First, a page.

New Progerin Biomarker Predicts Survival Benefits of Treatment in Children With Progeria

Biomarker has future applications in new drug candidate identification and could be used in broader cardiovascular and aging-related research.

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A newly developed progerin biomarker indicates long-term benefit of treatment in children with Progeria is greater than previously determined, according to a study in an advanced online publication in the journal Circulation today. The study, led by Progeria Research Foundation (PRF) co-founder and Medical Director Dr. Leslie Gordon, found that lower progerin levels in the blood samples reflected survival benefit, and a longer duration of time spent on lonafarnib (Zokinvy™) treatment was associated with an even greater increase in life expectancy than previously understood. 

Progerin is the toxic protein that causes Progeria, an ultra-rare, fatal pediatric rapid-aging disease. Progerin is found in all people but is generated at much higher levels in children and young adults with Progeria. With this new biomarker blood test, researchers can now measure the progerin level in any person at any given time—helping scientists understand how treatments are affecting clinical trial participants after only a few months on treatment and at multiple points along each clinical trial. To better understand progerin's connection to adult heart disease and the general aging process, additional studies will be necessary.

The progerin biomarker can optimize the clinical trial process by providing early information about the effectiveness of progerin-targeted treatments as a lead-in to clinical measures that can demonstrate changes later in the course of therapy. This may provide the opportunity to detect treatment benefits as early as four months after starting treatment, or stop a treatment that may not be beneficial and avoid unnecessary treatment side effects.

The study used data from the PRF International Patient Registry and blood samples from the PRF Cell and Tissue Bank, which contains samples donated from the clinical trials co-coordinated by PRF and Boston Children's Hospital (BCH). In patients with Progeria, lonafarnib (Zokinvy) lowered progerin levels by about 35 - 62 percent for as long as the children stayed on the drug. The longer a child stayed on the drug, the greater the survival benefit from being on therapy. Life expectancy for patients on treatment for 10 years was estimated to increase by almost 5 years.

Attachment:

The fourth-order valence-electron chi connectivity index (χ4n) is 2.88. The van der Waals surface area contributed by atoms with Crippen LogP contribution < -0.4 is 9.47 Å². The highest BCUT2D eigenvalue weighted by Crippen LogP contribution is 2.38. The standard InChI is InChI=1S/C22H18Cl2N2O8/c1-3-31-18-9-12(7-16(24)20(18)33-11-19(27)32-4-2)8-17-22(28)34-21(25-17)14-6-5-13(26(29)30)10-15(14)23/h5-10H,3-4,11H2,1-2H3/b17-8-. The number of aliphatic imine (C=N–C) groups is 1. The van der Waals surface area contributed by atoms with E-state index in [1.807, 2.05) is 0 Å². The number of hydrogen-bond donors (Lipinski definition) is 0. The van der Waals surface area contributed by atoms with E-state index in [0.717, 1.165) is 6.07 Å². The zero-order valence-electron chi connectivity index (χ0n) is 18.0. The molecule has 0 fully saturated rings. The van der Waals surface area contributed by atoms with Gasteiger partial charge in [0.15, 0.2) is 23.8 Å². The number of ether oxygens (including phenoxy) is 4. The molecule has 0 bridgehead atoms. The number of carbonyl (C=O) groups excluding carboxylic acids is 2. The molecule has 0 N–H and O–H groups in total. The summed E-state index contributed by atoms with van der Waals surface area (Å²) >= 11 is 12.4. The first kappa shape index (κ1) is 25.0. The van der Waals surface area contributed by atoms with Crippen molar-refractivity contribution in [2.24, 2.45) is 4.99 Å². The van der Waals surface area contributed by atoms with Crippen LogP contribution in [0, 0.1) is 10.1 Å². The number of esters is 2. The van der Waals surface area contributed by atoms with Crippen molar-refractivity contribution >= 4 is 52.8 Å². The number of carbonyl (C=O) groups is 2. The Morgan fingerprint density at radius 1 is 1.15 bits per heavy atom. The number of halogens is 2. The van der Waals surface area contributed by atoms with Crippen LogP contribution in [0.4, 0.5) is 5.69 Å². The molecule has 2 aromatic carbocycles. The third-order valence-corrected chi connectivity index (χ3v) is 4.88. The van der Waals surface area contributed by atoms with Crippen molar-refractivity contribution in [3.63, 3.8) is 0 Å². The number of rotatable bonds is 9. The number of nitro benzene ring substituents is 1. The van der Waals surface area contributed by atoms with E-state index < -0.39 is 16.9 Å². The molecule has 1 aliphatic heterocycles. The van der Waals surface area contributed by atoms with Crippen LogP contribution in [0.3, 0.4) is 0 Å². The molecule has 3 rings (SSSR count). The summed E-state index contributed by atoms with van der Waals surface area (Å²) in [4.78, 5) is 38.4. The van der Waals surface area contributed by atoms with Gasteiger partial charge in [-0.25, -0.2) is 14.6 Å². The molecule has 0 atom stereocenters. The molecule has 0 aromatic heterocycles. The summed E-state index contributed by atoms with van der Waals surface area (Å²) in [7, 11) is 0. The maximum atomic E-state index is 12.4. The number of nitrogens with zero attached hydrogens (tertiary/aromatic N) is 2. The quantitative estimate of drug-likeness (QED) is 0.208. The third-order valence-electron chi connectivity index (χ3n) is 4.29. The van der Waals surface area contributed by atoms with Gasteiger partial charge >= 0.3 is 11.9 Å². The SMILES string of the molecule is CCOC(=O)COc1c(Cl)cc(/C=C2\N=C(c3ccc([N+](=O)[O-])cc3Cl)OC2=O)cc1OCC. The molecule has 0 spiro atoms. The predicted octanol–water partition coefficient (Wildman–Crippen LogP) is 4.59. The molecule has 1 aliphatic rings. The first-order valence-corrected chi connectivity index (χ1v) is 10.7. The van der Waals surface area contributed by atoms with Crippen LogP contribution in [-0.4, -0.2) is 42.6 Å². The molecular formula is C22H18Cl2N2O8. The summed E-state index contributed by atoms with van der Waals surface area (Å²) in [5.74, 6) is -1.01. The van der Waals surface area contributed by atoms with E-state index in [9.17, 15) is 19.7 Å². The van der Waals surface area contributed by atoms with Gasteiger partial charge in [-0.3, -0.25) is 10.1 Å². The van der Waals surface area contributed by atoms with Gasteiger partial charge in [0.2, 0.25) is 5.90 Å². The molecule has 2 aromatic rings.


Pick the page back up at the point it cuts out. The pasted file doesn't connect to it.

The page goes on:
PRF's next step is to submit the biomarker data to the FDA for their critical evaluation as a validated test that can be used for measuring treatment effects and for new drug approvals.

"Measuring this new progerin biomarker from a blood sample means we can move faster towards finding better treatments and the cure for children with Progeria," said Dr. Leslie Gordon, The Progeria Research Foundation's co-founder and Medical Director. "Future treatment strategies that we are developing for Progeria, including small molecules, RNA therapeutics and DNA base editing, will all benefit greatly from this discovery." 

"We're thrilled that this study data estimates more than a 35% increase in lifespan for those who've taken lonafarnib for 10 years," said Audrey Gordon, Executive Director of The Progeria Research Foundation. "Every day, we at PRF are working toward our mission of finding new treatments and the cure. Today's announcement marks another major step closer to that goal."

"After conducting Progeria-related clinical trials at Boston Children's Hospital, where we've enrolled children from over 20 countries, having a biomarker is an exciting milestone," said Dr. Monica Kleinman, Principal Investigator for the Progeria clinical trials at Boston Children's Hospital. "We hope that following progerin levels gives us an earlier indication as to whether a trial treatment is working for children with this ultra-rare disease." 

About The Progeria Research Foundation

The Progeria Research Foundation (PRF) was established in 1999 by the family of Sam Berns, a child with Progeria. Within four years of its founding, the PRF Genetics Consortium discovered the Progeria gene, a collaboration led by Dr. Francis Collins, White House Science Advisor and former Director of the National Institutes of Health (NIH). As of 2007, PRF has funded and co-coordinated all Progeria clinical trials conducted at Boston Children's Hospital and supports scientists who conduct Progeria research worldwide. PRF's International Patient Registry includes over 370 children with Progeria in 70 countries. 

PRF is the only nonprofit organization solely dedicated to finding treatments and the cure for Progeria and its aging-related conditions, including heart disease. The organization fills a void, putting these children and Progeria at the forefront of scientific efforts. For more information and to support PRF's mission, please visit

Source: The Progeria Research Foundation

About The Progeria Research Foundation

The Progeria Research Foundation's mission is to discover treatments and the cure for Progeria and its aging-related disorders, including heart disease.

The Progeria Research Foundation
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